A nationwide campaign pushing for a capital gains tax is being launched today by Tax Justice Aotearoa NZ.

The campaign, which is officially launched at Parliament at 10am, is backed by advertising in major newspapers across the country, and on billboards and in bus shelters in Wellington.

"The campaign will add balance to the current tax debate and give voice to the many people and organisations who believe it's time for a capital gains tax to help reduce inequality in Aotearoa," the group said in a statement.

As well as a capital gains tax, the campaign calls for tax cuts for low to middle income-earners and hikes for the highest paid.

It also suggests reducing GST, pressuring multinationals to pay more tax in New Zealand and taking stronger tax action against polluters.

Campaign supporters include the Public Health Association, New Zealand Council of 
Christian Social Services, Council of Trade Unions, Public Service Association, Hui E! Community Aotearoa, Equality Network, Closing the Gap, Poverty Action Waikato, and UCAN (United Community Action Network).

An advertisement in today's New Zealand Herald from the group said tax reform was good for the public good.

"Tax Justice Aotearoa welcomes tax reform. It's well known we have a stubborn gap between rich and poor and we don't have enough money to sustain and grow decent public services."

Tax Justice Aotearoa, which is part of a global network that launched here last August, has also begun a petition - Tell Jacinda we want a capital gains tax. It's time to join the modern world.

By yesterday afternoon, 157 people had signed it.

The Government is still assessing the proposal, put forward by Sir Michael Cullen's Tax Working Group, and will respond by the end of the month.

It has said it is not bound by any of the recommendations of the group and any tax regime changes, including a capital gains tax, would be put to voters as policy in the 2020 election campaign before being introduced.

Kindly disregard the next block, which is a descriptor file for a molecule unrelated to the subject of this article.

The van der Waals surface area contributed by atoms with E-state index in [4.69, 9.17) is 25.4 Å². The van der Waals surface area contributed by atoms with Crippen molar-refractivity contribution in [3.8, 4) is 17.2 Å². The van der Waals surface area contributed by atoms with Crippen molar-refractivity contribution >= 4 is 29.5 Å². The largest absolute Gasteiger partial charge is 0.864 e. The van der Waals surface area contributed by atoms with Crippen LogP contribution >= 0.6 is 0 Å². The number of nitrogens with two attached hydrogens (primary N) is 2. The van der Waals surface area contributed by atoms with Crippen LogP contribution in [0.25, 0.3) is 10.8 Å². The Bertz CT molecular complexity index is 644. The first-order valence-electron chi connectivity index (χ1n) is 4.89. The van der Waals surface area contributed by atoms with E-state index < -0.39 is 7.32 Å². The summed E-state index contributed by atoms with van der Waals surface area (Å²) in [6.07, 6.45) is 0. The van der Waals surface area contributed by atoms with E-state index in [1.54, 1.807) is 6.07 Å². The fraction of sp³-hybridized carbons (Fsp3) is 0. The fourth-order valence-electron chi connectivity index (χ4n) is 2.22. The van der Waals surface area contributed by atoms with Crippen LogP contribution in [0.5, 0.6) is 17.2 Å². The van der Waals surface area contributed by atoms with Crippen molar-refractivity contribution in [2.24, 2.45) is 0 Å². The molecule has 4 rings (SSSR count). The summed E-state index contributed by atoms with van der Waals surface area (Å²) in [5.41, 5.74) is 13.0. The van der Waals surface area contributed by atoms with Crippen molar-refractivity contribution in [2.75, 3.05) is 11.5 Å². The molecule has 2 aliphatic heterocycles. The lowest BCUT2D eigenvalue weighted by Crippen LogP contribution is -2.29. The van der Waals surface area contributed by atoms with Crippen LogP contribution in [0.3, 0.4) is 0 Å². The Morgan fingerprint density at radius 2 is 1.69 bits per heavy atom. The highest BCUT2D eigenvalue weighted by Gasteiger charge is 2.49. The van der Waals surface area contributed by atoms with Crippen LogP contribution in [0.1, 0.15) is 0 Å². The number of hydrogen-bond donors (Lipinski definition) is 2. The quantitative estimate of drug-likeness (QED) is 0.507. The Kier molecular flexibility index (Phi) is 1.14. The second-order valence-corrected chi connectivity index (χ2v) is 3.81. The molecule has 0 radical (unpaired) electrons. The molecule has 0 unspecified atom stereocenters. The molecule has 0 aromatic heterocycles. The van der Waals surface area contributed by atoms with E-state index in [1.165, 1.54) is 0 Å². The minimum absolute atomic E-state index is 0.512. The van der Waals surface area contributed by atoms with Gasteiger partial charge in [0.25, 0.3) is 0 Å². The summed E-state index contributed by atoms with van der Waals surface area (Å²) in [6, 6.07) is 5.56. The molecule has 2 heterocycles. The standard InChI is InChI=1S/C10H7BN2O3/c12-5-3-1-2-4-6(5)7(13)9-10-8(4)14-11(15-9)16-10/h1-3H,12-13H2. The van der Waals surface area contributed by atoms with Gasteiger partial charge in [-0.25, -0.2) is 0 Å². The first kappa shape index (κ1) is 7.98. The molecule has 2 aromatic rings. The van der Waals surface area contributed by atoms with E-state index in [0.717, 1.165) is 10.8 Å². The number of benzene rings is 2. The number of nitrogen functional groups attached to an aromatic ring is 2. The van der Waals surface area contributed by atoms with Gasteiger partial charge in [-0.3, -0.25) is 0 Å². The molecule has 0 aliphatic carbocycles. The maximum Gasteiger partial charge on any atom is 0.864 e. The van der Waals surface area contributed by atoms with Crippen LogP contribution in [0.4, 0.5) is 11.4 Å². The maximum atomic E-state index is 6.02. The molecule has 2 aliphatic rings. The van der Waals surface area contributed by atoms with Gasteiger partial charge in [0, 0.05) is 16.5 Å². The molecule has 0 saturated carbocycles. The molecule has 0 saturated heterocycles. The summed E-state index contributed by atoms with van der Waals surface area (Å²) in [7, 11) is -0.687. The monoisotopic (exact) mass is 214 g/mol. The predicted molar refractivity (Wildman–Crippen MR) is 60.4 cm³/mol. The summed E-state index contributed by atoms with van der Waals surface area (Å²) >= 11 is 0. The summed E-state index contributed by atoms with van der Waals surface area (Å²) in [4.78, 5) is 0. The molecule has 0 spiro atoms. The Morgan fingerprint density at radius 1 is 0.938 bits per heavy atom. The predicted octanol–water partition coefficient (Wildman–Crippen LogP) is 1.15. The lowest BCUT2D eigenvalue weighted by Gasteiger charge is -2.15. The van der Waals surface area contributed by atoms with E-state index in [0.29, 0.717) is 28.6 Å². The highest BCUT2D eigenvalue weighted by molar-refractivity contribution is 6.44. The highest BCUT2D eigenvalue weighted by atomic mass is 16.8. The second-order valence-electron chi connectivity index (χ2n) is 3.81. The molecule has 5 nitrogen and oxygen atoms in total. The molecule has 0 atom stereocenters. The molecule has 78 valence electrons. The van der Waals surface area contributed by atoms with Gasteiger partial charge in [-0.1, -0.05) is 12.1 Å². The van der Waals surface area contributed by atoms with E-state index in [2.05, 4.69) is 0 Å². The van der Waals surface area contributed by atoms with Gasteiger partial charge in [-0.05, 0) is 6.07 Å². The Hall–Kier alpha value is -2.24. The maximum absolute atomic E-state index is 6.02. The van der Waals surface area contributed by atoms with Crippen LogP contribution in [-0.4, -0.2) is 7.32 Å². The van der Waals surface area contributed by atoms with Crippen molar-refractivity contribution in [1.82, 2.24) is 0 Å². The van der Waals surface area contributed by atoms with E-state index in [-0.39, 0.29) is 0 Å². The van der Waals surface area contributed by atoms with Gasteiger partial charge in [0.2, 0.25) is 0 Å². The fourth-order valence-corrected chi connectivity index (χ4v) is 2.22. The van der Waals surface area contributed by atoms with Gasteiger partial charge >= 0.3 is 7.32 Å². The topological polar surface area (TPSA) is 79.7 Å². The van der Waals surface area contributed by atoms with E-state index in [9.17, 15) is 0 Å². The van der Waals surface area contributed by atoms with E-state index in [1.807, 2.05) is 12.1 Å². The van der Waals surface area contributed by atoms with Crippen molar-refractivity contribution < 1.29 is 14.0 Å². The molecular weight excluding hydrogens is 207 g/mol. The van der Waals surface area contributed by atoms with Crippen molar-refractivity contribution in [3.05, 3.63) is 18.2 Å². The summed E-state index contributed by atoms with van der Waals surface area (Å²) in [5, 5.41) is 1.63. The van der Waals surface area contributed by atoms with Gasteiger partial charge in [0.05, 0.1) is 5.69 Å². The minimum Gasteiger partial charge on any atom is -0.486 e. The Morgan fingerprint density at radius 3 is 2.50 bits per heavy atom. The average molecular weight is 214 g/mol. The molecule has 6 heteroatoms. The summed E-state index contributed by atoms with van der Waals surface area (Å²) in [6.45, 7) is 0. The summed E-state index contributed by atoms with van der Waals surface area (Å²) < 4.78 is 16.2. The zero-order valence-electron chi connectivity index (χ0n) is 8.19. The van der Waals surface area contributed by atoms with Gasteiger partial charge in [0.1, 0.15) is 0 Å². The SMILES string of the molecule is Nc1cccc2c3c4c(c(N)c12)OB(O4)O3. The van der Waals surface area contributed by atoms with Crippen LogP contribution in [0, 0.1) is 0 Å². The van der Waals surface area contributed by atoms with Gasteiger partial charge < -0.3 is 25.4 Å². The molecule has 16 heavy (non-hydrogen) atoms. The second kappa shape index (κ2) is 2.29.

MYOB's annual business monitor released last week showed small and medium-sized businesses strongly opposed a Capital Gains Tax.

The research said 67 per cent of the 1000 small businesses surveyed were against the proposal.

Around 48 per cent of those surveyed said they were strongly against the proposed introduction of a tax on profits made from the sale of assets including land, shares, investment property, business and intellectual property.

An additional 19 per cent said they were against the proposal.

National leader Simon Bridges said the Government had ignored small businesses.

"Small businesses make up 97 per cent of all businesses but the Government is ignoring them and the damage it would inflict. No wonder the economy is weakening, business confidence is near record lows and the Reserve Bank is considering rate cuts," he said in a statement.

"It may surprise the Government that small businesses are unhappy because it isn't listening. The Tax Working Group didn't even count small businesses when it tried to estimate how much extra revenue the Government would take from a Capital Gains Tax.

"The Tax Working Group report says elements of the tax base including shares in private companies and intangible property such as goodwill 'are not known and so are not costed'. That means it didn't count small businesses or the value of their owners' hard slog.

"A Capital Gains Tax would hit kitchen-table start-ups, those wanting to raise capital and it would clobber business owners who want to sell up and retire. Before then they'd be hit with increased costs such as having to get their business valued," Bridges said.